It should be my decision to quit smoking, no one else’s. And I should be entitled to a better quality product. If there is no competition, if I cannot directly import this product from abroad, because of the monopoly, then I should be doing precisely this: raising awareness, complaining.

Take a look at the menu: Tobacco Additives, at least 1110 of them.

Wednesday, 26 January 2011

On the Unification of the Universe, and other Floating Pillars.

You might not consider yourself as a religious person but, if you are trying to make sense of it all, you will have to admit that the mechanics of the Universe and its Law of Coincidence are something to be contemplated upon.

If, on one hand, there are fanatics with the intolerance and, unfortunately, the power enough to make our lives a living hell, there are, on the other, people who consider themselves to be rational, who waive away everything considered spiritual, because of its immateriality.

Thought is immaterial, so are Laws and everything else deriving from Thought. And this does not mean that there is, somewhere in the Outer Space, a bearded patriarch sitting on a Nebula and making decisions for all of us. That would be inconsiderate, to say the least. Probably the Universe is more of a rhinoceros: a big body with a small brain, something whose dimensions are so extraordinarily incommensurable that, were it to be a pensive entity, it would trouble having consciousness of itself. Oh, a bit blind, too. But, then again, if the Universe were to have a brain, wouldn’t it be the sum of all the existing brains? And wouldn’t it make it a scattered brain, thus having communication problems?

What about stones, and rivers, and air? They too obey Laws, although they do not possess a brain as such.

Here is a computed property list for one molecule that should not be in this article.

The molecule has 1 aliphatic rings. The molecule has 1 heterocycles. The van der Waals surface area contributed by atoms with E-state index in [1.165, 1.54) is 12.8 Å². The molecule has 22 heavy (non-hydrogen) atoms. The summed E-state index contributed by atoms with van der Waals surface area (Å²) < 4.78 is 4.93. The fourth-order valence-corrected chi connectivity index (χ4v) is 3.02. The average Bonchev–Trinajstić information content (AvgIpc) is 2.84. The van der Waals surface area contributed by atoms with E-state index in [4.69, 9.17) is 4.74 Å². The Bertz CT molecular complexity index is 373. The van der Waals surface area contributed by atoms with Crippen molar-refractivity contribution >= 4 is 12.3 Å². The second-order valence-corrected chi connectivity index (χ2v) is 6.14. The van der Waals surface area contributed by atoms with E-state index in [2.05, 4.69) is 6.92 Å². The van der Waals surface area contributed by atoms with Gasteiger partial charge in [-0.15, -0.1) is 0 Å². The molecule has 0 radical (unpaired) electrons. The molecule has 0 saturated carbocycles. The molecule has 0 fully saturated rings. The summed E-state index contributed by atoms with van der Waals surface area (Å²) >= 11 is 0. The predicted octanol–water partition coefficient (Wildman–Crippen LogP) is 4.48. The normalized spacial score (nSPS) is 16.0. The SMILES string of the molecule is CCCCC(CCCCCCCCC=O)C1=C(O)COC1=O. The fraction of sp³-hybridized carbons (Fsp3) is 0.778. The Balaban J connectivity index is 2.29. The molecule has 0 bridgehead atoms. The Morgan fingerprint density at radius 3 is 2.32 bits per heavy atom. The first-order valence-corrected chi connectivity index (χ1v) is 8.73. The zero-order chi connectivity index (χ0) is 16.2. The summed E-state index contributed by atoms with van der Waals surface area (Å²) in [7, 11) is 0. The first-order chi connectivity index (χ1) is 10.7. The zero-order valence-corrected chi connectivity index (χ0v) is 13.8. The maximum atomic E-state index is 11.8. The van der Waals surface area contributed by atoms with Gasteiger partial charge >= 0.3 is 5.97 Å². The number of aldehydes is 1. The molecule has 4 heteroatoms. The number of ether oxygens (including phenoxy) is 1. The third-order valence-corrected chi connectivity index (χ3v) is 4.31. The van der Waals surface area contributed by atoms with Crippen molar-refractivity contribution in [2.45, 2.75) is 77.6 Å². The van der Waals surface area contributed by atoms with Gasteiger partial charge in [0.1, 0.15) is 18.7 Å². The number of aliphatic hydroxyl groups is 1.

For some time now, I have been fascinated by a disease called toxoplasmosis, which is caused by a bacterium. It is primarily transmitted through cat faeces. Only now have medical scientists started investigating the possibility that Schizophrenia is linked to the disease. At this point, though, it has been studied and proved that animals suffering from toxoplasmosis alter they behaviour, being more prone to taking risks. The premature and violent death of the host implies a more successful spread of the bacteria.

Isn’t it absolutely fantastic that something so small can influence something thousands of times as big to the point of annihilating their ultimate driving force, that is to say, the preservation instinct? And, although bacteria do not have a brain, they can override the brain of their host.

It is not new that diseases can alter one’s behaviour, but what I find absolutely fascinating is to consider healthy people, and try to imagine how much of their behaviour is, right this moment, being dictated by the bacteria living inside their bodies. And mind you again: bacteria do not have a brain, but they have, in the end and all things considered, the power to put your own brain to work for them.

I was feeling tempted to pass on the next coincidence but, although I do not consider it as too significant, I think it is too delicious to relegate it. Toxoplasmosis is mainly transmitted by cats. Have you noticed the fascination schizophrenics have for these little domestic animals? Have you seen some of the thousands of cats painted by them? Or their obsession with faeces when there are in a middle of a crisis?

If you ingest cyanide you are likely to die. If you choose to take a moderate dose of caffeine, you will become excited. That’s chemistry. Although you can argue that the bacteria too release substances that induce behavioural changes in people, and that these substances or the process itself has not yet been discovered (in Toxoplasmae it has, tyrosine hydroxylase and phenylalanine hydroxylase), you will have a hard time coming up with an explanation on how does a specific bacteria finds the exact substance that has the power to do so.

You can be a rationalist and say that it has been a trial and error process. You justify it through Evolution. But still, aren’t the odds of an organism finding that out so remote? What did it do until it found it? And what if it hadn’t?